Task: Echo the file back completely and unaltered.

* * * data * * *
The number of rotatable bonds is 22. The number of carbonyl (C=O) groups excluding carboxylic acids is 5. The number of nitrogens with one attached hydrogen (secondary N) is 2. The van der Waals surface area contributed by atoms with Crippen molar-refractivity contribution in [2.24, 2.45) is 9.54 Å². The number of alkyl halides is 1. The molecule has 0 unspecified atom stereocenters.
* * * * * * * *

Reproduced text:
The number of rotatable bonds is 22. The number of carbonyl (C=O) groups excluding carboxylic acids is 5. The number of nitrogens with one attached hydrogen (secondary N) is 2. The van der Waals surface area contributed by atoms with Crippen molar-refractivity contribution in [2.24, 2.45) is 9.54 Å². The number of alkyl halides is 1. The molecule has 0 unspecified atom stereocenters.